The majority’s view of the meaning of the fairness of a trial can be seen from its analysis of the position here (106-109). The accused, represented at trial, had made new and complete confessions. These proved he had planned the offences (kidnapping, demanding a ransom, and murder) and the statements were corroborated by a witness and by a note found at the accused’s flat. The police had observed the accused collect the ransom. The only use made by the trial court of the items of impugned evidence was to confirm the trial confessions. The impugned evidence was therefore, said the majority, of an “accessory” nature only, in the sense that it’s use was restricted to assessing the veracity of his trial statements. The two statements he made at trial, one at the beginning and one at the end, were in different terms, reflecting a defence strategy, and were not, said the majority, made as a result of his loss of rights as a result of breach of Art 3. The Regional Court had given a reasoned decision for its rejection of his submission that the evidence in question here was inadmissible, and so the accused’s trial rights were also observed in that regard.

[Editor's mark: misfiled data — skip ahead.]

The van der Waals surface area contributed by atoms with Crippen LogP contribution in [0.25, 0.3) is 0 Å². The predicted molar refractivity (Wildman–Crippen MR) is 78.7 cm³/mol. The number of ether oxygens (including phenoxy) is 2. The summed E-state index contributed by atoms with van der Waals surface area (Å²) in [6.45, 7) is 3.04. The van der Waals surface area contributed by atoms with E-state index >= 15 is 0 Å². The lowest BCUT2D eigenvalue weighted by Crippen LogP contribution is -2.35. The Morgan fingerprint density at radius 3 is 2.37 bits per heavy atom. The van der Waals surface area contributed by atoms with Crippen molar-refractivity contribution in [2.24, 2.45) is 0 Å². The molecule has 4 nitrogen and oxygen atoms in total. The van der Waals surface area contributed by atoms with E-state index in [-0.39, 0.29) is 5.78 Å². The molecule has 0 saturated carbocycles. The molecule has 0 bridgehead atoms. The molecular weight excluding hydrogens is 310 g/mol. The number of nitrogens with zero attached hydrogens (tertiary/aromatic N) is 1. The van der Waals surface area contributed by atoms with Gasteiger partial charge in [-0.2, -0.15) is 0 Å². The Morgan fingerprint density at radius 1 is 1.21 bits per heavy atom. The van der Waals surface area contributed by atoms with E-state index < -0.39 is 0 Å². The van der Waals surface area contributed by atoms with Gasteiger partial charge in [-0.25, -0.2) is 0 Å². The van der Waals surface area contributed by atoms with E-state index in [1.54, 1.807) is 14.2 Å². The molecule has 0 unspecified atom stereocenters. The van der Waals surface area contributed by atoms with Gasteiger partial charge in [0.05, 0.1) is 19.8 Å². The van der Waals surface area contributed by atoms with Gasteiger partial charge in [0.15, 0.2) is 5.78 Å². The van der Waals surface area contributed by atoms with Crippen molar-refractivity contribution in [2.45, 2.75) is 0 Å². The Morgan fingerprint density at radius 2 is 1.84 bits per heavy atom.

From this perspective, the minority Judge was incorrect to the extent he implied that the only reason the accused was on trial was because he had been subjected to a breach of his Art 3 rights.

On what basis could the proceedings against Mr Gafgen have properly been said to be unfair? There are two relevant ways in which fairness is used in this context: public policy fairness and procedural fairness. Public policy fairness involves the balancing of an impropriety against other relevant values in order to determine whether challenged evidence should be excluded, or, where the impropriety is at the serious extreme, whether the proceedings should be stayed. The Regional Court in this case carried out this balancing exercise and ruled the evidence admissible. The Strasbourg Court did not interfere with that assessment, and it suggested that only where there is physically inhumane treatment should the proceedings be stayed. The dissenting Judge, in effect, would have held that any inhumane treatment, including threats, should be sufficient to require a stay of the proceedings.